The gas flow between Iran and Turkey has been shut down after an explosion on a natural gas pipeline in the Turkish province of Agri. The country’s energy minister has suggested that Kurdish rebels were to blame.
The fire, which began Monday in Turkey’s eastern Agri province was quickly brought under control, Turkey’s energy minister Taner Yildiz said on Tuesday.
No one immediately claimed responsibility for the explosion but Turkish media was quick to blame the Kurdish Workers Party (PKK) which has been known to attack pipelines in incidents similar in the past, as part of its armed campaign for autonomy and greater rights for Kurds.
The suspected PKK attack on Monday came amid a sudden increase in violence in Turkey in recent days. On Friday, Ankara launched air raids on ‘Islamic State’ (IS) positions in Syria after an alleged IS suicide bomber killed 32 people close to the Turkish-Syrian border.
Criticism for raids against PKK
Turkey’s Kurdish Workers Party (PKK) said on Monday, however, that Turkish fighter jets and ground forces have also hit PKK camps in northern Iraq and the Syrian Kurdish YPG in northern Syria – despite the organization’s cooperating with the US to combat IS. Ankara has denied that the government was intentionally targeting Kurds.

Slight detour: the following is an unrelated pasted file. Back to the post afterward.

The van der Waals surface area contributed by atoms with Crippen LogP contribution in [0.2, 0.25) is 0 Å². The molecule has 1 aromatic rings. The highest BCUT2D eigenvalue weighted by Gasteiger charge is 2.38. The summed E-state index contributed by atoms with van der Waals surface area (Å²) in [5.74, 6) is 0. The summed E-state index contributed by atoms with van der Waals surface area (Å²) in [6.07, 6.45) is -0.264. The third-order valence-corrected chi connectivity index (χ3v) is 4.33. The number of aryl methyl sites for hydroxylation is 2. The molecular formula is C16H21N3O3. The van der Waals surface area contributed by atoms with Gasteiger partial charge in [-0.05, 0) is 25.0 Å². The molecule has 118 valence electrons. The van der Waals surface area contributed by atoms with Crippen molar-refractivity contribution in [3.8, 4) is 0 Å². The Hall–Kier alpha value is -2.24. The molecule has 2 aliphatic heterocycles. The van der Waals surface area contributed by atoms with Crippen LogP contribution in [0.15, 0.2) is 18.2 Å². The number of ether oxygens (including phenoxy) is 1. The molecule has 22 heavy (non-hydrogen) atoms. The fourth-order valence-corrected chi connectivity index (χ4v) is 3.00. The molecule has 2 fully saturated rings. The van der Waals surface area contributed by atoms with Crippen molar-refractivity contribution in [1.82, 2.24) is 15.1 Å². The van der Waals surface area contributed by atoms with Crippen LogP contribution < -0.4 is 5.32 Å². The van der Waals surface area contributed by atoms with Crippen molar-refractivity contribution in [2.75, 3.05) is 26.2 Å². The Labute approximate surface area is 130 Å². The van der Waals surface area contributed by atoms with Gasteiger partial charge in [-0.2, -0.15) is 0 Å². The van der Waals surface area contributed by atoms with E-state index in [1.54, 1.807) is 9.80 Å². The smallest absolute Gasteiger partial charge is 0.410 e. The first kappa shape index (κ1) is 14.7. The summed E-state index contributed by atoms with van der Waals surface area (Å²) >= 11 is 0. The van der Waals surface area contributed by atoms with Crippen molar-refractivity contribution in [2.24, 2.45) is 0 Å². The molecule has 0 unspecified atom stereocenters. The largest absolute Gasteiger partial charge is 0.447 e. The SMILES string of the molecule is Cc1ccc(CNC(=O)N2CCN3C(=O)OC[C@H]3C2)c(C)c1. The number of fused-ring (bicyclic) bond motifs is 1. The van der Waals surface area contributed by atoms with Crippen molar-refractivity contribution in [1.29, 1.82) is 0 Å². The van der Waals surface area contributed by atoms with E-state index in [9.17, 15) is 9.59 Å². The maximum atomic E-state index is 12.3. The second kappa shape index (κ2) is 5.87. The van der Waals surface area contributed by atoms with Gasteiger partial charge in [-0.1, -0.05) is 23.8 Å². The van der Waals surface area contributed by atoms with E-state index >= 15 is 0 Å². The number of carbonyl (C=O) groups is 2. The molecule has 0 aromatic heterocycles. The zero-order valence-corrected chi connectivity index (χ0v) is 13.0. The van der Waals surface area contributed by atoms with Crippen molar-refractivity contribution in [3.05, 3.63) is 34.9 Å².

Turkey’s offensive against the Kurds has received international criticism this week, with German Foreign Minister Frank-Walter Steinmeir urging Ankara to maintain peace talks with the rebels.
Turkish Prime Minister Ahmet Davutoglu promised on Monday, however, that he would press on with military operations against the PKK until the group disarmed.
Extraordinary session with NATO
NATO ambassadors were also due on Tuesday to meet for an extraordinary session overTurkey’s security concerns.
Ankara was expected to brief allies on measures it was taking but, according to sources with knowledge of the preparations for the meeting, it was not expected to request any air or troop support.
Anti-IS offensive welcomed by France
During a telephone call with Turkish President Tayyip Erdogan on Tuesday, French President Francois Hollande reportedly praised Turkey’s “powerful effort” in the fight against IS.
Ankara had previously being reluctant to join the US-led coalition to combat the jihadis, but has made somewhat of a diplomatic U-turn since Friday’s suicide bomb, also allowing the US to use its Incirlik airbase.
ksb/jil (AFP, AP, Reuters, dpa)